My favourite book in all the world is Where the Rainbow Ends by Jameson Currier.
As someone who has read hundreds, if not thousands of books in the 22 years since I precociously learnt to read (I still remember my mum’s word/picture cards, in the days before I went to school – thanks mum!) this is not, you understand, an easy thing to say. And it has changed over the years as I discover new books, and I’m sure will change in the future.
I’ve read and re-read this book many times since I first stumbled across it, in the beautiful library of the Carlisle Bay Hotel. I remember the first time I read it – in this luxury of a 5 star Caribbean hotel, sobbing out loud on my hotel bed, blind to the blue sea and white sand in front of me, seeing only New York, and Los Angeles, and the death of everyone I loved.
Every time I have come back to it since then, I begin with trepidation. It’s not like my previous favourite book, which was also sad, but which I fell into every time with relief, like coming home. Every time I begin, I begin with trepidation. Do I still think it’s the best book ever? Do I still love it? Is it as good as I’ve made out?
I think the reason I feel this way is because I love it so much, I keep recommending it to people. Just this week I lent it out (don’t worry, I also have it on my Kindle!) and it feels slightly like giving a part of you away. Will someone look at you differently, once they have read a book they know is your favourite? What if they don’t like it? What if they judge you for it, or judge it because you like it?
Where the Rainbow Ends is the story of Robbie Taylor, a young man, barely 20, who has moved to New York after finishing college. It is the late 70s and the gay subculture is flourishing, with all-night disco-ing, copious amounts of drugs, weekends of Fire Island, and so much sex. Robbie and a group of friends come together, developing a close-knit group they will retain for the rest of their lives.
Robbie grew up in a strictly religious household, with mother who died young and a father who beat him and disowned him when he found out his son was gay. The book is an intensely personal journey through Robbie’s life – and in fact, my only negative statement is that at the beginning it is perhaps too introspective. Too much of Robbie thinking and analysing everything that it doesn’t seem entirely natural. He is an optimist and a romantic, looking for love in a gay subculture that appears dominated by sex and one-night stands. The beginning third of the book focusses on the characters’ development as they get to know and love each other, discussing friendship, love, family, religion…. but always with partying and sex foremost, with gay life depicted as fun, heady, sexual abandon.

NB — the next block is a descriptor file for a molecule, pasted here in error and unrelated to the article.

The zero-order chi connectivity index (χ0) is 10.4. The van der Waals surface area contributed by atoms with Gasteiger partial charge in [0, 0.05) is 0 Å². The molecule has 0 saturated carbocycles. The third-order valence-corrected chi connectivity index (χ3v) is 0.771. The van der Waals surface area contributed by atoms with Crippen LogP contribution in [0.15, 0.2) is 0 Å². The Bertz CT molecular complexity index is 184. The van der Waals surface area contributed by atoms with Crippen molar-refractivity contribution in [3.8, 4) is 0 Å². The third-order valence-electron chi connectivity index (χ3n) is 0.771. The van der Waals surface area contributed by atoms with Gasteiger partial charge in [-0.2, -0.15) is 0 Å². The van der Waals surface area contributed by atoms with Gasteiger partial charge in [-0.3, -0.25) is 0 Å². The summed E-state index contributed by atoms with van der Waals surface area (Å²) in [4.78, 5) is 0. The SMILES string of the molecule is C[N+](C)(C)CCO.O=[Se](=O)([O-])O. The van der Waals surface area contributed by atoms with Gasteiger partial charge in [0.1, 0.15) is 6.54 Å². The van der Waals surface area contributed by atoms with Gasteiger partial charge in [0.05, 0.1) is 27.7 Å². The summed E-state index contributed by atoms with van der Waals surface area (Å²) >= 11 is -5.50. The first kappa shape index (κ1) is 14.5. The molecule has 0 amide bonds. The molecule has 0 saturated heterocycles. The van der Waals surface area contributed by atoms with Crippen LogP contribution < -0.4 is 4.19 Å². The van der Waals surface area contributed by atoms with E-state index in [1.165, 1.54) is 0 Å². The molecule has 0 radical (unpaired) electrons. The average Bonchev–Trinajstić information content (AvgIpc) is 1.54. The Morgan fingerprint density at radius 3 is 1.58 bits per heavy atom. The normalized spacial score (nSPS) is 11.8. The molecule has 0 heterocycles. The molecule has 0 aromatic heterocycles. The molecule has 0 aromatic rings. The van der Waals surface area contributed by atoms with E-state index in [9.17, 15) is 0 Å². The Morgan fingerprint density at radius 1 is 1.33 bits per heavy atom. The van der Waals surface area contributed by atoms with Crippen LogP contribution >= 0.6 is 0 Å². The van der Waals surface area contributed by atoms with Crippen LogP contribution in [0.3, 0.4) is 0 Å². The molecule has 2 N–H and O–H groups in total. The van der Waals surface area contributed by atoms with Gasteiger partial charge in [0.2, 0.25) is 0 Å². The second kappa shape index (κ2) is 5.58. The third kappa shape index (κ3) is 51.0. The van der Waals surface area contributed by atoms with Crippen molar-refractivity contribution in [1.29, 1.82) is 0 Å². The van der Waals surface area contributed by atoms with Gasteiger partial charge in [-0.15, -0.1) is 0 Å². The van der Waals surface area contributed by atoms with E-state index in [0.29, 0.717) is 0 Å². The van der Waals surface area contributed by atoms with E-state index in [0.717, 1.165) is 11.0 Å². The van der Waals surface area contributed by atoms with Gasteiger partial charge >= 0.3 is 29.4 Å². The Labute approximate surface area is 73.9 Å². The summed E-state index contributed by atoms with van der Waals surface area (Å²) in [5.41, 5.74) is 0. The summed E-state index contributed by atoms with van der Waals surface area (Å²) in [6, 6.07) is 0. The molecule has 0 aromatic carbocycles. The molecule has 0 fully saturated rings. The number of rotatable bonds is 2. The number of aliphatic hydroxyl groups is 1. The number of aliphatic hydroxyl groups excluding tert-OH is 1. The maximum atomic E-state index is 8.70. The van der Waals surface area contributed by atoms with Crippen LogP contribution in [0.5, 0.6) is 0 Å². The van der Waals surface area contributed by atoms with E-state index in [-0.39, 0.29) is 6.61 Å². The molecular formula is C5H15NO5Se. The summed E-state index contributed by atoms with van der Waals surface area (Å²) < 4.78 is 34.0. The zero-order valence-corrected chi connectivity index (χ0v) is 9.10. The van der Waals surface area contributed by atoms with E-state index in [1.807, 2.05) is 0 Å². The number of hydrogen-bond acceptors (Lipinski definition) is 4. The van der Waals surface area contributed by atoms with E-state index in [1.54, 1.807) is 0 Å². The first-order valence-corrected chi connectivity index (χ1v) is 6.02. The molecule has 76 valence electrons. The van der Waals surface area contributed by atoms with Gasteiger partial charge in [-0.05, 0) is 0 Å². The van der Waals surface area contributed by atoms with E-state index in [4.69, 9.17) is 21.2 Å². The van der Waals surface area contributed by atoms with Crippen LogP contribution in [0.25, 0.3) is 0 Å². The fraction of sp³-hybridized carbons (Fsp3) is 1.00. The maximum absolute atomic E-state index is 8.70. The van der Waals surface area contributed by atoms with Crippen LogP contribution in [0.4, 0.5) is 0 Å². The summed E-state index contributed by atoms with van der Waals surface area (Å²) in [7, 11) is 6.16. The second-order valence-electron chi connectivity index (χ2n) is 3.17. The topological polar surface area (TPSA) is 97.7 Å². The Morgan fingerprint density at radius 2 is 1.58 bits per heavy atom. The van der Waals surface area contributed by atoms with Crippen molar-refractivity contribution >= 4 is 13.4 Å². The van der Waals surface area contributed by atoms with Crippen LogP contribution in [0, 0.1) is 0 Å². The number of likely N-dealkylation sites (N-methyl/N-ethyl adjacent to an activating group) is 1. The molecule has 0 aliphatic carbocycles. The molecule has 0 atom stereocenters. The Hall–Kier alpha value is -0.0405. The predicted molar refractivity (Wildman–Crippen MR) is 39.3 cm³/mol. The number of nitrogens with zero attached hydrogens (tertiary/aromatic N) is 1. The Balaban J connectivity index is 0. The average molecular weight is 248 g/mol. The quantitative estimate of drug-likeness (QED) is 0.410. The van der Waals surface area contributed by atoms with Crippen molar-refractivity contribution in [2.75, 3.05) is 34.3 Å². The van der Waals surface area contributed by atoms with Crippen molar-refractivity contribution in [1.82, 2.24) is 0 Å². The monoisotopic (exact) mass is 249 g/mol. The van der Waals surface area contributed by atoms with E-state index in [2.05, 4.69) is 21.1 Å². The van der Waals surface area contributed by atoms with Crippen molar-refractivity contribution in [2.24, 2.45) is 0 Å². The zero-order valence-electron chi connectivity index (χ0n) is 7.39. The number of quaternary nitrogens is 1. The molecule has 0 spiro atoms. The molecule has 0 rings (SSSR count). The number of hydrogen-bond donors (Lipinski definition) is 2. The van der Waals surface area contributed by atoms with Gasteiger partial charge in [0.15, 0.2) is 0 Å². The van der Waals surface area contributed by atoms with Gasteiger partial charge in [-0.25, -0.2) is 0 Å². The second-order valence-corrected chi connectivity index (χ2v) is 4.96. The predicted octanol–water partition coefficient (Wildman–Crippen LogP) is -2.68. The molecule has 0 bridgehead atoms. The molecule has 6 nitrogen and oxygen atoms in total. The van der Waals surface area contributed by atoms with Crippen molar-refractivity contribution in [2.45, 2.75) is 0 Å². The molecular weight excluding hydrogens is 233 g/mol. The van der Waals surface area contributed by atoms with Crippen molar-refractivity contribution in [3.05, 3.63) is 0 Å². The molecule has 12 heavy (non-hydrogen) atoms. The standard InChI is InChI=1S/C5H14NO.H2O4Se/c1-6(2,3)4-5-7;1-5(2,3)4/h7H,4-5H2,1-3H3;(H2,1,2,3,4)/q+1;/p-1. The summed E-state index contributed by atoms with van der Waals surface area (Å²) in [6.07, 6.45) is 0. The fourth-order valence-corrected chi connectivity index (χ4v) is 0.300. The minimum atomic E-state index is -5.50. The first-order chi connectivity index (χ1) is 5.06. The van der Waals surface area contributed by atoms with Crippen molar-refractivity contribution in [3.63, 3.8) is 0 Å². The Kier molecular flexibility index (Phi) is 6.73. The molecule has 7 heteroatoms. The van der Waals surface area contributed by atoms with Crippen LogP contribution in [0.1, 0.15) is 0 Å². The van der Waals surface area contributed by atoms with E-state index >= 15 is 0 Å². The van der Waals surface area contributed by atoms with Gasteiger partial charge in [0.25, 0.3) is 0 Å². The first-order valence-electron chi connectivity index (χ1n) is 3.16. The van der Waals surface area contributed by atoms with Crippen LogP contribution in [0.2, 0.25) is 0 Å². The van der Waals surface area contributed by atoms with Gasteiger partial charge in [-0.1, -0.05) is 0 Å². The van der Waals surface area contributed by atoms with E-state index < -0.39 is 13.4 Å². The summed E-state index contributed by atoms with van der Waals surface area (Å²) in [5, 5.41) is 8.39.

The sex is explicit, with some of the most explicit sex scenes I have read in any novel, gay or straight. But I think it is really important that it is so detailed and open – because of what comes next.
And what comes next is, obviously, Aids. There have been suggestions earlier in the novel – minor STIs such as crabs or chlamydia are gently touched upon, issues that perhaps break up relationships but ultimately are shrugged off and easily gotten rid of. Gradually there are mentions of colds that can’t be shaken, people not coming dancing because they feel ill, but always just dropped in as an aside.
Then, an article appears in the New York Times, and Robbie and his boyfriend, Nathan, read for the very first time of a “gay cancer”. This provokes discussions of whether being gay is biological – can a cancer be “gay”? But no real fear.
And then one chapter ends with a midnight phone call, and a death. The next opens:
This was the order in which they died:
And then there is a list of names, all characters which the reader has come to know and can clearly picture in their minds. The fear of Aids, the unknown, comes across so intensely in those next few pages. Lovers examine each others’ bodies with renewed intensity, characerised by worry, rather than lust, each dealing with the onslaught of grief and fear in their own way – denial, by making lists, by throwing oneself into the gym.